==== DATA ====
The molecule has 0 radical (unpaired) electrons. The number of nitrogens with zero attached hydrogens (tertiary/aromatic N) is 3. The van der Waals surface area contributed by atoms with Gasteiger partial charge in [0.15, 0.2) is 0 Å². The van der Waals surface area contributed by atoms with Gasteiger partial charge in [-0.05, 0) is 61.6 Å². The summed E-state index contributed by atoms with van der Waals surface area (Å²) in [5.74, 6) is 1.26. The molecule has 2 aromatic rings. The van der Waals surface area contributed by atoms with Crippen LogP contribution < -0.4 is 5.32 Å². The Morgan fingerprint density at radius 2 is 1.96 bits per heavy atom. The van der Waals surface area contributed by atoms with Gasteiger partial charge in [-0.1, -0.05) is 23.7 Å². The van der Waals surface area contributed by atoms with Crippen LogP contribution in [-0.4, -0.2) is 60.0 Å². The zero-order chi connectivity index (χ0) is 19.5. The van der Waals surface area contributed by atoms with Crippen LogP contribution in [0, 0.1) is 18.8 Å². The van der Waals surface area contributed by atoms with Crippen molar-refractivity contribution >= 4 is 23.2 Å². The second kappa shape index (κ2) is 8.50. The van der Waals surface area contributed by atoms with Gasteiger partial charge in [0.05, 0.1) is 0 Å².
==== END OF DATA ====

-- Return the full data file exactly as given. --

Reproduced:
The molecule has 0 radical (unpaired) electrons. The number of nitrogens with zero attached hydrogens (tertiary/aromatic N) is 3. The van der Waals surface area contributed by atoms with Gasteiger partial charge in [0.15, 0.2) is 0 Å². The van der Waals surface area contributed by atoms with Gasteiger partial charge in [-0.05, 0) is 61.6 Å². The summed E-state index contributed by atoms with van der Waals surface area (Å²) in [5.74, 6) is 1.26. The molecule has 2 aromatic rings. The van der Waals surface area contributed by atoms with Crippen LogP contribution < -0.4 is 5.32 Å². The Morgan fingerprint density at radius 2 is 1.96 bits per heavy atom. The van der Waals surface area contributed by atoms with Gasteiger partial charge in [-0.1, -0.05) is 23.7 Å². The van der Waals surface area contributed by atoms with Crippen LogP contribution in [-0.4, -0.2) is 60.0 Å². The zero-order chi connectivity index (χ0) is 19.5. The van der Waals surface area contributed by atoms with Crippen LogP contribution in [0, 0.1) is 18.8 Å². The van der Waals surface area contributed by atoms with Crippen molar-refractivity contribution >= 4 is 23.2 Å². The second kappa shape index (κ2) is 8.50. The van der Waals surface area contributed by atoms with Gasteiger partial charge in [0.05, 0.1) is 0 Å².